When authorities thwarted 14-year-old Dillon Cossey’s planned massacre at Plymouth-Whitemarsh High School, the community of Plymouth Meeting, Pennsylvania—a forgettable Philadelphia suburb best known for its mall—shivered in terror upon realizing its own mortality. The disturbing near-disaster thrust a community who prides itself on proximity (20 minutes from Philadelphia, 90 minutes from both the Pocono Mountains and the Jersey Shore) into active participation in a distant world that previously only existed through their television, observable from the safety of a tender suburban living room. School shootings happen in rural schools filled with buck-hunting evangelists who think psychological issues are for the weak and the sinful, or in city schools filled with the drugged-out, 50 Cent-obsessed descendents of poor rapists and murders, but not in Plymouth Meeting. No, these types of things don’t happen in such a pastoral oasis of sensibility.
But now it seems that unspeakable tragedy was imminent. It appears that if not for Cossey’s inability to keep his mouth shut about his plan, Plymouth Meeting would have transformed from a town with a mall into the contemporary idea of tragedy. It would have become a reference in a litany of essays, a principal example in innumerable arguments.
I ask you now, only days after nearly witnessing my former high school erupt in murder, only days after nearly hearing horror stories of friends dying in the hallways, only days after nearly watching a weepy CNN montage memorializing dead neighbors with images of bloody carnage and crying young girls with tans, should this disturbed young man have been able to bear arms? Along with a cache of pellet guns, swords, and grenades, the kid had a handgun, a rifle, and an assault rifle, all of which were bought for him by his mother. Though the mother is obviously at fault for being crazy enough to buy her son these weapons, the larger issue is whether or not anyone should be able to buy guns in this country.
I can go to a store right now and buy an AK-47; is there not something incredibly disturbing about that?
Allowing people to run around with machine guns in order to maintain the integrity of the Bill of Rights is a sickening display of blind faith. The Second Amendment was drafted in the infancy of our nation and is not just inapplicable to our contemporary nation but detrimental to our contemporary nation. People aren’t keeping muskets in their cupboards in case the government comes and tries to take their land; they are stockpiling assault rifles so they can go out and murder dozens of little kids before anyone can even reach for their cell phone to call 911. Our loyalty to the Constitution is killing thousands of Americans a year.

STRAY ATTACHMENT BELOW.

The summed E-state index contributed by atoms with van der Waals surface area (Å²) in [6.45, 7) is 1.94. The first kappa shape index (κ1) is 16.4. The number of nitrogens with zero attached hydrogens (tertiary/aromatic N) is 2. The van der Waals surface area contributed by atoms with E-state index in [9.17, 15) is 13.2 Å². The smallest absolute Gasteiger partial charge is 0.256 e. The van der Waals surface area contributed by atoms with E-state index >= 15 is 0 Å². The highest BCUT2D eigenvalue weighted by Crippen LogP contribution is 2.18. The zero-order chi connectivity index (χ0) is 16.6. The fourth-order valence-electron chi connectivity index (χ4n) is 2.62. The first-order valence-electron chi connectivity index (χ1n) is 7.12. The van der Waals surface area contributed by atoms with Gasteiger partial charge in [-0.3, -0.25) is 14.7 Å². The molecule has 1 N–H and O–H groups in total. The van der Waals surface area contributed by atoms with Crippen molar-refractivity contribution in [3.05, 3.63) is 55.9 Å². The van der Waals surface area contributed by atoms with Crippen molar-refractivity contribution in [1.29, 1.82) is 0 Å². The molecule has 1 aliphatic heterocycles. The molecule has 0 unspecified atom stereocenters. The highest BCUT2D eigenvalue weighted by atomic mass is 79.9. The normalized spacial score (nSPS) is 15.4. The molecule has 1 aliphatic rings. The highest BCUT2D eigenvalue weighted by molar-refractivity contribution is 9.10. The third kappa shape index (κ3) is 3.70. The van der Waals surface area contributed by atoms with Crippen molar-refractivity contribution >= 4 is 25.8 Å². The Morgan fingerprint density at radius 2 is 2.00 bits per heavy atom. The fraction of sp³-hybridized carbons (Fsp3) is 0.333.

And for those who want to keep guns legal so that they can fulfill some twisted fetish by murdering defenseless animals, I’m deeply sorry. I know that hunting is a popular hobby in this country but allowing people the pleasure of slaughtering animals at the expense of human lives is unacceptable. Once guns are made illegal, hunters can trap deer and beat them with baseball bats or knife them to death, everyone wins.
The delusional Neanderthals at the National Rifle Association should be charged as accomplices in every gun-related murder since 1871. Their efforts to brainwash millions of people and bully politicians into thinking that anti-gun laws are written by communist traitors have led to hundreds of thousands of murders. The NRA’s motto for demanding widespread firearm availability, “Guns don’t kill people, people kill people,” is one of the single dumbest combination of words in the English language. Are you kidding? If I don’t have a gun, the likelihood that I will be able to kill to you is undeniably much lower. Guns kill people. There is no chance that Americans would be killing each other at this high a rate if guns were illegal. You’d have to be crazy to think that there would be the same amount of murders in this country if no one had firearms. Something that can inflict as much damage as a gun has no business being readily available.
I’m all for individual liberty, but giving 300 million people the option to murder each other is not an inalienable right. The idea that not allowing citizens to carry firearms strips them of their rights is vastly overstated. My right to stay alive, my right to not get murdered, supercedes your right to have the option of murdering me. This is a case of putting the right to life behind the right to bear arms. Fewer guns make everyone safer. Banning guns allows for an unfettered pursuit of happiness.
The threat isn’t in the possibility of future massacre; it is in the impossibility of future massacre not occurring under current gun laws. The high volume of deranged adolescents in this country combined with the laughably high availability of guns ensures that it is only a matter of when and where the next massacre will occur.
Our current gun laws assure that no one is safe. No matter if we go to school in an Amish one- room schoolhouse, or an under-funded inner-city school, or a standard suburban school with manicured lawns and high test scores, we live in a constant state of fear. Guns guarantee not just the threat of murder, but murder itself.
I ask you, for what? Why does the government sponsor the slaughter of thousands of its own citizens? Why does the government allow the chilling fear of bloody atrocity to materialize in every corner of the nation it governs?
A high school massacre in suburban Philadelphia, a murderous rampage at a mall in Minnesota, a two- year-old accidentally blowing his head off in Florida, a mother killed by a stray bullet in California—for what?
Tony Manfred is a Sun blogger. He can be contacted at firstname.lastname@example.org.